A Beginning Reading Lesson

By: Jennifer Stuart



This lesson teaches the children about the short vowel correspondence  u = /u/. In order to be able to read, children must learn to recognize the spellings that map word pronunciations. In this lesson children will learn to recognize, spell, and read words containing the spelling u. They will learn a meaningful representation (someone who doesn’t know how to answer a question) they will spell and read words containing this spelling in a Letterbox lesson, and read a decodable book that focuses on the correspondence u = /u/.


Graphic image of someone who does not know how to answer a question; cover-up critter; whiteboard or smartboard Elkonin boxes for modeling and individual Elkonin boxes for each student; letter manipulatives for each child and magnetic or smartboard letters for teacher u, z, f, h, t, g, m, d, p, list of spelling words on poster or whiteboard to read: buzz, fuzz, fuss, bus, hut, huff, tug, mud, puff; decodable text: Fuzz and the Buzz, and assessment worksheet.


1.       Say: In order to become expert readers, we need to learn the code that tells us how to pronounce words. Today, we are going to learn about short u. When I say /u/ I think of someone who does not know how to answer a question saying “uh” [show graphic image]. Now let’s look at the spelling of /u/ that we’ll learn today. There is only one way to spell /u/, and that is the u.


2.       Say: Before we learn about the spelling of /u/, we need to listen for it in some words. Listen to the short /u/ in this tounge tickler. “Urban undershirts aren’t ugly.” Now you try. When I listen for /u/ in words, I hear it say “uh,” and my jaw drops like this. [Make vocal gesture for /u/.] I’ll show you first: yum. I felt my jaw drop [drop jaw like a fish out of water]. There is a short u in yum. Now I’m going to see if it’s in bug. Hmm, whenever I say the word bug my jaw drops, so there must be a short u in it. Now you try. If you hear /u/ say, “uh, I dunno.” If you don’t hear /u/ say, “Uh, that’s not it.” Do you hear short /u/ is run, ran, same, sun, rose, rust? [Have children make a jaw drop motion when they hear /u/ words].


3.       What if I want to spell the word struck? “The lightning struck down the tree.” Struck means good brought the tree to the ground in this sentence. To spell struck in letterboxes, first I need to know how many phonemes I have in the word so I stretch it out and count: /s/t/r/u/ck/. I need 5 boxes. I heard the /u/. Now I’ll show you how I would read a tough word. [Display poster with crunk on the top and model reading the word.] I’m going to start with the u; that part says /u/. Now, I’m going to put the beginning letters with it: c/r/. Next I’ll put that chunk together with the last sound, u/nk/. Oh, crunk, like “That song made me feel crunk.”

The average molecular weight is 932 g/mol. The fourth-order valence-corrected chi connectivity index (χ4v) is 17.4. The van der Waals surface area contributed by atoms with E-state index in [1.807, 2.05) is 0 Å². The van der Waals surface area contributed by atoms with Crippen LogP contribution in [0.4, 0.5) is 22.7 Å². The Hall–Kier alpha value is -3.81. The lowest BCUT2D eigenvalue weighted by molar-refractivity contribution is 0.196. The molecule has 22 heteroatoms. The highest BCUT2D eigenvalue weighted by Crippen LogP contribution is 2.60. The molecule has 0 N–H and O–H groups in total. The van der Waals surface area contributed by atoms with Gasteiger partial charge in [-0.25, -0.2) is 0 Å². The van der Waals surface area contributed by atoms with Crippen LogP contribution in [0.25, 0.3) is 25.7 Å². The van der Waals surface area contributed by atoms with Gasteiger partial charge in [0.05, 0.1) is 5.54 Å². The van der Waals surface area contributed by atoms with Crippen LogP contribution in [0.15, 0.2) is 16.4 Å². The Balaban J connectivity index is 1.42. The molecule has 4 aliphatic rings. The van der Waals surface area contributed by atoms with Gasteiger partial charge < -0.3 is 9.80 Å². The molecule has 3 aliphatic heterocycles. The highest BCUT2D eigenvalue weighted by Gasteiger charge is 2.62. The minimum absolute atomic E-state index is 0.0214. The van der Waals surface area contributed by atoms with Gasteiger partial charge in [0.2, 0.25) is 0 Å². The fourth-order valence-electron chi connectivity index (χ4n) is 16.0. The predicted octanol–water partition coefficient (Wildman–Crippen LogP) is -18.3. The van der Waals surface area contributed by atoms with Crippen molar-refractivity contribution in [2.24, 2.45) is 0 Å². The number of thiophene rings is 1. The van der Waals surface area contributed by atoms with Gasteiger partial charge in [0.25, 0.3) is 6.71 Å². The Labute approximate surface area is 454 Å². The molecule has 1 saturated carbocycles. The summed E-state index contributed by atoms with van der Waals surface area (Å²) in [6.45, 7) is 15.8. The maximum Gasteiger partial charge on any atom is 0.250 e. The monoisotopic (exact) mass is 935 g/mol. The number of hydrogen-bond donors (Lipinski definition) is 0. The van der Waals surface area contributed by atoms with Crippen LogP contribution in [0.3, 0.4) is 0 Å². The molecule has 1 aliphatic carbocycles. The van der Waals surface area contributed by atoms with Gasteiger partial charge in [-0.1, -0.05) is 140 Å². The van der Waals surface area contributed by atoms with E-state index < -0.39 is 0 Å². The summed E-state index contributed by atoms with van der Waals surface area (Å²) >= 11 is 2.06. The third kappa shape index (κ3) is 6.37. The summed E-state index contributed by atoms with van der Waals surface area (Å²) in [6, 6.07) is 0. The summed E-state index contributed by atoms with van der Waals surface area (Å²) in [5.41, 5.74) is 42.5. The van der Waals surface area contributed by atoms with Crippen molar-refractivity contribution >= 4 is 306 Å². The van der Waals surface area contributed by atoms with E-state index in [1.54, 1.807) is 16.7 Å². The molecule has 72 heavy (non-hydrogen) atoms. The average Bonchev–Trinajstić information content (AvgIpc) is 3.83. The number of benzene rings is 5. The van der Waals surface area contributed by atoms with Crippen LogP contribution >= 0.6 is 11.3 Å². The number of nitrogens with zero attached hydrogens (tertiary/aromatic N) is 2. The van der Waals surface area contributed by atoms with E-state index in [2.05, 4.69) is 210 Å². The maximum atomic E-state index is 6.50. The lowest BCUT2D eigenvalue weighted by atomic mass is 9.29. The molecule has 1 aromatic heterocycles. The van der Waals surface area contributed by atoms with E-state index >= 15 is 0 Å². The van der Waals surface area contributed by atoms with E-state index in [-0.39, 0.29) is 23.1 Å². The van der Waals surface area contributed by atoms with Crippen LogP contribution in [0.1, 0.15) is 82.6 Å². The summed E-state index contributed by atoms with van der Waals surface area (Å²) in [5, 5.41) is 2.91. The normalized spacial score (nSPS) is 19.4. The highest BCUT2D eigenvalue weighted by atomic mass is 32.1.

4.       Say: Now I’m going to have you spell some words in letterboxes. You’ll start out easy with three boxes for cub. A cub is a baby bear. “The cub was too scared to leave his mother’s side.” What should go in the first box? [Respond to children’s answers]. What goes in the second box? I’ll check your spelling while I walk around the room. [Observe progress]. You’ll need four letterboxes for the next word. Listen for the beginning sound to spell in the first box. Then listen for /u/. Here’s the word: rust. The iron chair is starting to rust; rust. [Allow children to spell remaining words: must, runt, bunk].


5.       Say: Now I am going to let you read the words you’ve spelled. [Have children read words in unison. Afterwards, call on individuals to read one word on the list until everyone has had a turn].


6.       Say: You’ve done a great job and reading words with our new spelling for /u/ = u. Now we are going to read a book called Fuzz and the Buzz. This is a story about a cub named Fuzz who runs from his hut to find some food. Fuzz gets into some trouble when he tries to get some honey from a bees nest. The bugs don’t like Fuzz, so they buzz at him until he runs home. Let’s continue to read and see what happens to Fuzz. [Children pair up and take turns reading alternate pages each while the teacher walks around the room monitoring progress. After individual paired reading, the class rereads Fuzz and the Buzz aloud together, and stops between page turns to discuss the plot].


7.       Say: Before we finish up with our lesson about the way we spell /u/ = u. I want you to color the images that start with the u sound. It is your job to color and trace the u words. Try reading all of the words. I will walk around and make sure that each of the students is staying on task. [Collect worksheets to evaluate individual child progress].




Fuzz and the Buzz. Carson. Educational Insights, 1990. P.1-9.



Smith, Brittany. Let’s say AHHHHHHHH!!! http://www.auburn.edu/academic/education/reading_genie/doorways/smithbr.htm


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